4 Best Movies & Shows Released in 2020 On Max (HBO Max)

Staff & contributors
Find the best movies and show to watch from the year 2020. These handpicked recommendations are highly-rated by viewers and critics.

This searing allegation of sexual abuse against Def Jam Recordings' Russell Simmons unfolds with the intelligence and tenacity of a world-class prosecution. But more importantly, On the Record remembers to fight for a justice that's restorative, too—paying proper tribute to Drew Dixon and many other equally creative and talented women behind the scenes in the American hip hop industry. With every new argument it introduces, this documentary encourages us not only to be open to new information, but to rewire our very way of thinking about race, intersectional feminism, and the music business. It may be a bit of a cliché, but On the Record really does leave you smarter than when you started, with a heightened awareness of how the present moment is inseparable from our history.

Genre: Documentary, Drama

Director: Amy Ziering, Kirby Dick

The Painter and the Thief opens with a great hook: an artist tracks down and confronts the man who stole her painting. In a surprising turn, the two become close and develop an intimacy that deepens when she begins to paint the troubled man.

Yet, director Benjamin Ree pushes past where other documentarians would have been content to stop, and instead begins to deconstruct the very narrative we’ve followed up till now. At its core, this is a film about the way we tell stories about ourselves and others, and how often people don’t fit into the neat categories we set out for them.

Genre: Documentary, Drama

Actor: Karl-Bertil Nordland

Director: Benjamin Ree

Featuring real, in-the-moment footage of operations to rescue young queer individuals from the continuing anti-gay purges in the Chechen Republic, Welcome to Chechnya makes for a demanding but essential call to action. There's a genuine sense of fear that pervades the documentary, not just for those being rescued after being forcibly outed, beaten, and trapped by the people around them, but for the filmmakers themselves, whose operations are built on meager resources and desperate, spur-of-the-moment decisions. It's a remarkably courageous film—one that also presents new ways of keeping sensitive subjects safe through the thoughtful use of deepfake technology, keeping their identities hidden while allowing them to freely express themselves.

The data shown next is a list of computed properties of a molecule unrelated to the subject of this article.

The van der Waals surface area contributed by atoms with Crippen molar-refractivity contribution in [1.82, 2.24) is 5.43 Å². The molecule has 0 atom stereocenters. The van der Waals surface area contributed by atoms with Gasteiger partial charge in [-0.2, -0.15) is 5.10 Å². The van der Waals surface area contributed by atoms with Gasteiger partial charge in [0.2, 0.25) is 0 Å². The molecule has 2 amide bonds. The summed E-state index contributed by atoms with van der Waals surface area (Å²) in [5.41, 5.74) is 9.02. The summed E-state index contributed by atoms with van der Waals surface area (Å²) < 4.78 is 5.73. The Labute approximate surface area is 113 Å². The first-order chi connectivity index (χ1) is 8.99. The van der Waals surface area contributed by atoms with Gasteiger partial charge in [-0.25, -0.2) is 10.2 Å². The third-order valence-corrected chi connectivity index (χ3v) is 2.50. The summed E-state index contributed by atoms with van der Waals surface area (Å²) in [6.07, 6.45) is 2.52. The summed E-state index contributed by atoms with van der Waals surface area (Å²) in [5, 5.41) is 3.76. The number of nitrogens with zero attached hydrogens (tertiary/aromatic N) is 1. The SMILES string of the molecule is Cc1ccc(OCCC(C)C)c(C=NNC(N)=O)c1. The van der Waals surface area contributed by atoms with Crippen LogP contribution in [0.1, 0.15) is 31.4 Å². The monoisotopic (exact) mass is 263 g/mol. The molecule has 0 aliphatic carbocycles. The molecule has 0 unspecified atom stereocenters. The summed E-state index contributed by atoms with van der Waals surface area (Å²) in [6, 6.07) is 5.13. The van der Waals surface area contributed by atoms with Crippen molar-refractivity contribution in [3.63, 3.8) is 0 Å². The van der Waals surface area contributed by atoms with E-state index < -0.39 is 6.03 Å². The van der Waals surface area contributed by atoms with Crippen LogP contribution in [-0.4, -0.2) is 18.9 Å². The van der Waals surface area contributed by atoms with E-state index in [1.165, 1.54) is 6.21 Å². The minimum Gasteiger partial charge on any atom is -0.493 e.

Genre: Documentary

Actor: Vladimir Putin, Zelim Bakaev

Director: David France

There is a great deal of disbelief to suspend with this film, arguably the weakest of Japanese animation director Makoto Shinkai’s oeuvre. It follows Hodaka, a broke high school student in Tokyo looking for a job. The story kicks off when he meets Hina, a cheerful girl who lives with her younger brother and has the power to control the weather.

Again, as with all of Shinkai’s work, it’s remarkably beautiful. Rainfall, skies, and cityscapes are eye candy here, probably more than in any piece of animation ever. But this has every high school romance trope elevated to an extreme level, like Shinkai’s best known film Your Name but on steroids—a teenage boy and cute girl fit together like pieces of a puzzle, a grand adventure starts, forces beyond their control threaten to separate them, and the standard anime couple seemingly never see each other again, until they dramatically meet years later.

For the sake of an against-all-odds romance, Weathering with You downplays its insane plot devices. It glosses over runaway kids wielding firearms, an underage girl almost going into sex work, and a climate disaster potentially displacing millions of people—all for a love story.

Genre: Animation, Drama, Fantasy, Romance

Actor: Aoi Yuki, Ayane Sakura, Chieko Baisho, Hidekatsu Shibata, Kana Hanazawa, Kana Ichinose, Kanon Tani, Kotaro Daigo, Masako Nozawa, Mone Kamishiraishi, Nana Mori, Ryo Narita, Ryohei Kimura, Ryunosuke Kamiki, Sakura Kiryu, Sei Hiraizumi, Shun Oguri, Sumi Shimamoto, Tsubasa Honda, Yuki Kaji, Yuki Ominami

Director: Makoto Shinkai

Rating: PG-13